In the beginning it was purely scientific, not exactly an art form. It was not important who took the picture.

Henry Fox Talbot was, apart from a scientist, also an aspiring artist and later a noted photographer who contributed to the development of photography as an artistic medium. He wanted to be a better artist by creating a more realistic representation.

View from the Window at Le Gras - acclaimed first permanent photograph
View from the Window at Le Gras – acclaimed first permanent photograph

20th century:

A device paradigm happens when people get obsessed with a device, their focal things and practices change using the device, the device takes over their lives and in a way becomes an extension of their human body, a tool for expression, but the more it becomes popular the more opaque the working of the device gets. They don’t care any longer how it works, it’s just there to be used and consumed.

People embrace the new technique as an art medium and become artists in a new field. They surpass the initial intention of the tool, by becoming extreme experts with a high level of craftsmanship in using the tool.

There is also a similarity between the story of Henry Fox Talbot and the Knoll family, the brothers who invented Photoshop, one of the main tools used for digital photographic editing. One a photographer, the other a software developer, they had the idea/need to make the photo editing process easier by digitalizing traditional pre existing tools.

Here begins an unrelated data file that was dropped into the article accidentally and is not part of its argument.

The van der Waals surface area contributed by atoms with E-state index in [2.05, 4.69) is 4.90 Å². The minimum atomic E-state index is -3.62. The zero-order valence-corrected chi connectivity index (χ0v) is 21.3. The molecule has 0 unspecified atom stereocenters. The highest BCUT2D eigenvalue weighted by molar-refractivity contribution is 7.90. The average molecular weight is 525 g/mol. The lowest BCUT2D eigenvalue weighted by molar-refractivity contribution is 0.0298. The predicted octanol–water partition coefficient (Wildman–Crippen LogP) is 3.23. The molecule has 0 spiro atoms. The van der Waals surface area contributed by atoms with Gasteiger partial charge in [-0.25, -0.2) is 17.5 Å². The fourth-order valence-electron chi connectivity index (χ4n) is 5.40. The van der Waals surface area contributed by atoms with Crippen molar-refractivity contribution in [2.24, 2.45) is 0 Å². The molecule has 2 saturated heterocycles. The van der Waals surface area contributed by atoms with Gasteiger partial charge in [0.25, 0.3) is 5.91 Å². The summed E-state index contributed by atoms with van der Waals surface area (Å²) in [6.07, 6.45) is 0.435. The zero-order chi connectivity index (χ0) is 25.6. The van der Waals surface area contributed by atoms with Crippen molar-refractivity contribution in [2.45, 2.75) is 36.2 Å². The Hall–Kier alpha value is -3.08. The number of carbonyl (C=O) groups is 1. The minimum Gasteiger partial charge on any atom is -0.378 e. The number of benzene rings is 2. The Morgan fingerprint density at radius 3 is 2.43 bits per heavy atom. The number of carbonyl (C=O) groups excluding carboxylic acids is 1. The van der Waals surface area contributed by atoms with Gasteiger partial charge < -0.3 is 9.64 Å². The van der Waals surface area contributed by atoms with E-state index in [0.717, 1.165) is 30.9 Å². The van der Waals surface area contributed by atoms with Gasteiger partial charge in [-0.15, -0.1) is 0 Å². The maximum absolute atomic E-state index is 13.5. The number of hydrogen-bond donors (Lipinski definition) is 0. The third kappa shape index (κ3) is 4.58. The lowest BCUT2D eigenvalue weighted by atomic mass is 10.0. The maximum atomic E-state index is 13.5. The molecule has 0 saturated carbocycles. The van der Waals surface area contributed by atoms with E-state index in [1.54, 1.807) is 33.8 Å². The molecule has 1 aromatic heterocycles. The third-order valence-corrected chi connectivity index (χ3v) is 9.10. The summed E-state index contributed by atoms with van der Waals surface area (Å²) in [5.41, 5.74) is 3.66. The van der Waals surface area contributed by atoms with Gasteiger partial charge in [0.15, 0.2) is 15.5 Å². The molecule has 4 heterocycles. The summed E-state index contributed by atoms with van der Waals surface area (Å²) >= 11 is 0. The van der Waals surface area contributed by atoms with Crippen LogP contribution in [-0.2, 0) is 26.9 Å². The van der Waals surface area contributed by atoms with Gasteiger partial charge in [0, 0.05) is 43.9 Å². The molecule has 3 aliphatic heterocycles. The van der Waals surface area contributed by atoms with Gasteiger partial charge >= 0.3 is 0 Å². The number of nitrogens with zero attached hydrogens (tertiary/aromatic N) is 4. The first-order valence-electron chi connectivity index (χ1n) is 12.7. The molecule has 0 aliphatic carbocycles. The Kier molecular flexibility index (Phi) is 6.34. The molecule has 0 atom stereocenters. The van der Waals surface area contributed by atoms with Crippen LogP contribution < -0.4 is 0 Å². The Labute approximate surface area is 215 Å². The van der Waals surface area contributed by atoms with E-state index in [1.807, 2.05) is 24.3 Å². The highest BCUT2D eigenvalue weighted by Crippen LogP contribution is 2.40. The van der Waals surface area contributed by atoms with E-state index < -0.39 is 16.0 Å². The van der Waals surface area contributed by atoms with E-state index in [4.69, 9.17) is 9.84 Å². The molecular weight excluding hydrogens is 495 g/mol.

It’s main purpose being an aid for anyone that wants to work on photos on a computer. Photoshop is now used not only for photo editing, but as one of the main design tools. Designers use photoshop to sketch, design anything from websites, illustrations and computer art from scratch.

This way some of the primary intentions of an invention are surpassed, simply because people are using the tool intensively. They experiment. They start using the tool for other purposes and in different ways. It’s the users that create and push or evolve the invention to a next level.